Concussion Q&A

March 9, 2022
Concussion Q&A
Rex David S. Gido, DO, CAQSM
Rex David S. Gido, DO, CAQSM
Guthrie Sports Medicine

Common concussion questions answered by Dr. Rex Gido, a Guthrie Sports Medicine physician.

Q: What causes a concussion?
A: A concussion is a type of traumatic brain injury caused by a bump, blow, or jolt to the head, or by a hit to the body that causes the head and brain to move rapidly back and forth. The sudden movement can cause chemical and metabolic changes in the brain. Concussions can be from a sport, a car accident, a fall, or other incidents.

Q: What are the symptoms of a concussion?
A: Most people are aware of the more common symptoms of concussions, including headache, dizziness and confusion, but there are also other symptoms that may not be as obvious. Sensitivity to light, memory complaints, personality changes, depression and sleep disturbance are all signs of concussions as well.

Q: What should you do if you think your athlete may have a concussion?
A: First, remove the athlete from the activity that caused the concussion. Next, seek an evaluation by an athletic trainer or a doctor (either a sports medicine physician or someone with concussion treatment experience). During the evaluation, let them know if the athlete had any loss of consciousness, is experiencing memory loss, a headache that is worsening, or if they have had a previous concussion. Perhaps most importantly, understand that symptoms can linger, so the sooner they are evaluated and treated, the sooner they can return to play and their daily life.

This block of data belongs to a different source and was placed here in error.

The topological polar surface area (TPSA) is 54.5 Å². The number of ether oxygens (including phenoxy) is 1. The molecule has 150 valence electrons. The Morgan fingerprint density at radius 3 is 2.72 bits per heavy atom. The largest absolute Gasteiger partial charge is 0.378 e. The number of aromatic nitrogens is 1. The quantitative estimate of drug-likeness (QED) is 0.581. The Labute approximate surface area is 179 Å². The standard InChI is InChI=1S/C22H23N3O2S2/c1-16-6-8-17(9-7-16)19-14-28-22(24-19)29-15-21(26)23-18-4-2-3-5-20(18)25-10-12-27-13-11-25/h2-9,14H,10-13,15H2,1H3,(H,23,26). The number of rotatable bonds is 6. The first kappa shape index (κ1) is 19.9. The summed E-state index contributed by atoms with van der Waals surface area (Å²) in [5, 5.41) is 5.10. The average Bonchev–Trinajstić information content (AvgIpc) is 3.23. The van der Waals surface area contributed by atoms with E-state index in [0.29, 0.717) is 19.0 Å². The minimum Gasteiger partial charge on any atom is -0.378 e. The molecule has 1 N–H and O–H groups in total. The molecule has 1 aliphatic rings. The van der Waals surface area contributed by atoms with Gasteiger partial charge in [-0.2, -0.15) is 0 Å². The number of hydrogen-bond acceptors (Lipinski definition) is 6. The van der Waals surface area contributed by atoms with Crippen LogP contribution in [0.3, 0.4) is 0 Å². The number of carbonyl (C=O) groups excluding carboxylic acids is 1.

Q: How are concussions diagnosed?
A: Concussion diagnoses are typically made by a physician, often with the assistance of an athletic trainer. We’ll assess memory abilities, reaction times and brain processing speed, among other factors. Imaging, such as an MRI or a CT scan, is not usually necessary, but there are specific criteria we follow to help determine whether it’s needed.

Q: What is a typical concussion treatment plan?
A: Typical concussion treatment plans consist of rest and school or work accommodations, and it may be beneficial to follow up with an occupational therapist, physical therapist, neuropsychologist and/or neuro-optometrist. Each patient is different, so your sports medicine physician will create a concussion management plan specific to your athlete’s needs.

Q: How long does it usually take to recover from a concussion?
A: On average, concussions can resolve in 7 to 14 days, but can last longer depending on the athlete, which is why prompt diagnosis and treatment is crucial. If you think your athlete may have a concussion, make an appointment right away so we can get them back in the game as quickly and safely as possible.